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Federal judges in Kentucky and Tennessee block portions of transgender youth care bans

Protesters of Kentucky Senate Bill SB150, known as the Transgender Health Bill, cheer on speakers during a rally on the lawn of the Kentucky Capitol in Frankfort, Ky., March 29, 2023. A federal judge temporarily blocked Kentucky’s ban on gender-affirming care for transgender youths on Wednesday, June 28, taking the action shortly before the measure was set to take effect. (AP Photo/Timothy D. Easley)

LOUISVILLE, Ky. (AP) — Federal judges in Kentucky and Tennessee temporarily blocked bans on gender-affirming care for transgender youth, handing down the rulings just days before the statutes were set to go into effect.

The ruling is similar to roadblocks that federal courts have thrown up against Republican-dominant states in their pursuit to prevent young people from receiving transgender health care.

In both Kentucky and Tennessee, the judges blocked portions of the law that would have banned transgender youth from accessing puberty blockers and hormone therapy. In the Tennessee case, the judge stopped short of also blocking the ban gender-affirming surgeries for youth.

Meanwhile, the Kentucky case didn’t address surgeries, but U.S. District Judge David Hale did side with seven transgender minors and their parents, who sued the state officials responsible for enforcing the provisions banning the use of puberty blockers and hormones. The plaintiffs contend the ban would violate their constitutional rights and interfere with parental rights to seek established medical treatment for their children.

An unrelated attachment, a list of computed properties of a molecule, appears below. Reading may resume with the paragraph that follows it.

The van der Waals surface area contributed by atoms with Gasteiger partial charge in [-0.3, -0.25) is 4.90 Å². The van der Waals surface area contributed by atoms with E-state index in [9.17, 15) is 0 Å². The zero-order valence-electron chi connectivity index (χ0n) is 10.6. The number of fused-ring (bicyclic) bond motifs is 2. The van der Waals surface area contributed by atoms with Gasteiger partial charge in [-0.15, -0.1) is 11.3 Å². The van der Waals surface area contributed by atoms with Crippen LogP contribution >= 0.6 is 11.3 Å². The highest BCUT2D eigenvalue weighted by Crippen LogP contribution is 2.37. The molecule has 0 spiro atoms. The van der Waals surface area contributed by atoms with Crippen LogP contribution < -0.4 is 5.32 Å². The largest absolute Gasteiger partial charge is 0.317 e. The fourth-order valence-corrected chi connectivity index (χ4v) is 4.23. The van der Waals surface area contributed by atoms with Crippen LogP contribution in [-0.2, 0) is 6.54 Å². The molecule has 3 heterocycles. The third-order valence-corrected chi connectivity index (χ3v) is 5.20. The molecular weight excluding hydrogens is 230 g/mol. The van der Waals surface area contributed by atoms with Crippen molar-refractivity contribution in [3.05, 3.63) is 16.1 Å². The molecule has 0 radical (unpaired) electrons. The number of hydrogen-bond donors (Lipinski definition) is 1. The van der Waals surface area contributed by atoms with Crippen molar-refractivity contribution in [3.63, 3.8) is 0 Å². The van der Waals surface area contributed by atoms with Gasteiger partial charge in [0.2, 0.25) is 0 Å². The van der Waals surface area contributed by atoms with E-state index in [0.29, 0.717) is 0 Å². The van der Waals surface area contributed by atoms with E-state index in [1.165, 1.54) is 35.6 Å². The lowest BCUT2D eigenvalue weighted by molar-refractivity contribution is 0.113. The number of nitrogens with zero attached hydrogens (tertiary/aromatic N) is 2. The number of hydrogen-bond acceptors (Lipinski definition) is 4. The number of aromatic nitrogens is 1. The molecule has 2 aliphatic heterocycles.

The ruling blocked the “most egregious parts of Kentucky’s anti-trans law,” said Chris Hartman, executive director of the Fairness Campaign, a Kentucky-based LGBTQ+ advocacy group.

In Tennessee, U.S. District Judge Eli Richardson stressed that his ruling lined up with federal decisions blocking similar bans across the country but added he must “tread carefully” preventing a law from being enforced.

“If Tennessee wishes to regulate access to certain medical procedures, it must do so in a manner that does not infringe on the rights conferred by the United States Constitution, which is of course supreme to all other laws of the land,” Richardson wrote.